4

Margaret Brown Became a Legend. Now She's a Bobblehead.

Margaret Brown Became a Legend. Now She's a Bobblehead.
National Bobblehead Hall of Fame
^
Keep Westword Free
I Support
  • Local
  • Community
  • Journalism
  • logo

Support the independent voice of Denver and help keep the future of Westword free.

Margaret Brown may have been unsinkable, but her head's a little unsteady.

Then again, she's looking pretty good for 152.

Margaret Tobin was born on July 18, 1967, in Hannibal, Missouri. To mark her birthday, the Molly Brown House Museum today is launching a limited-edition bobblehead honoring the woman who came to be known as the Unsinkable Molly Brown.

She never used the nickname "Molly" (that came courtesy the Broadway musical that debuted in 1960). She gained the Brown when she married mining engineer John Brown in Leadville, where she was seeking her fortune and he struck it rich. In 1894, they moved to the Victorian mansion at 1340 Pennsylvania Street in Denver that was saved from destruction in the early ’70s by the first campaign of what would become Historic Denver.

Margaret Brown was honored for her actions on the Titanic.
Margaret Brown was honored for her actions on the Titanic.
Molly Brown House Museum

While the Browns were largely shunned by Denver society, Margaret held her head up high and engaged in numerous good works. She gained the "Unsinkable" title after she not only survived the Titanic disaster, but kept up the spirits of those in her lifeboat.

Only 500 Molly Brown bobbleheads were created in a collaboration between the Molly Brown House Museum and the National Bobblehead Hall of Fame; they're selling for $20 at the museum and the National Bobblehead Hall of Fame website.

Happy birthday, Margaret. And chin up: You're looking good for 152.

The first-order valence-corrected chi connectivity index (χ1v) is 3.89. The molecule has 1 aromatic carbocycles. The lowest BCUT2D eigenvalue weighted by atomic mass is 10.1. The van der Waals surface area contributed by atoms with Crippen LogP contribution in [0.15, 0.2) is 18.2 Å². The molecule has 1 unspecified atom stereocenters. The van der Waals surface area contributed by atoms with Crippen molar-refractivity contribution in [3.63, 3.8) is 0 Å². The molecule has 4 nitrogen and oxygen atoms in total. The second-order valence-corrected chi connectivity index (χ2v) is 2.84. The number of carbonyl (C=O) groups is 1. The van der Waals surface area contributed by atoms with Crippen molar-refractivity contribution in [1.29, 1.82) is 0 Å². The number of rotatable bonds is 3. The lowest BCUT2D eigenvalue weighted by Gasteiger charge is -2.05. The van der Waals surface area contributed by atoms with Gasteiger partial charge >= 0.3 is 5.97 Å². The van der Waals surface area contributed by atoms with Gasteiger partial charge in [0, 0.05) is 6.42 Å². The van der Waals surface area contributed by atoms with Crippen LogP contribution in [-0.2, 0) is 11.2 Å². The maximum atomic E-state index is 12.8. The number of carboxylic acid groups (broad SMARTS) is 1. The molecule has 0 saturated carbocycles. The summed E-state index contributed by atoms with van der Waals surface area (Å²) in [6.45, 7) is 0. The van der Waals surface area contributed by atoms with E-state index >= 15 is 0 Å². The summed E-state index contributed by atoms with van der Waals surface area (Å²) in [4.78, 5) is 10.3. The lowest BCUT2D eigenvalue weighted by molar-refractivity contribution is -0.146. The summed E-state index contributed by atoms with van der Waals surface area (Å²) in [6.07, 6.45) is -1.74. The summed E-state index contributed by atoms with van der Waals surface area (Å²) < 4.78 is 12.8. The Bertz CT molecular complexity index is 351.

Keep Westword Free... Since we started Westword, it has been defined as the free, independent voice of Denver, and we would like to keep it that way. Offering our readers free access to incisive coverage of local news, food and culture. Producing stories on everything from political scandals to the hottest new bands, with gutsy reporting, stylish writing, and staffers who've won everything from the Society of Professional Journalists' Sigma Delta Chi feature-writing award to the Casey Medal for Meritorious Journalism. But with local journalism's existence under siege and advertising revenue setbacks having a larger impact, it is important now more than ever for us to rally support behind funding our local journalism. You can help by participating in our "I Support" membership program, allowing us to keep covering Denver with no paywalls.

We use cookies to collect and analyze information on site performance and usage, and to enhance and customize content and advertisements. By clicking 'X' or continuing to use the site, you agree to allow cookies to be placed. To find out more, visit our cookies policy and our privacy policy.

 

Join the Westword community and help support independent local journalism in Denver.

 

Join the Westword community and help support independent local journalism in Denver.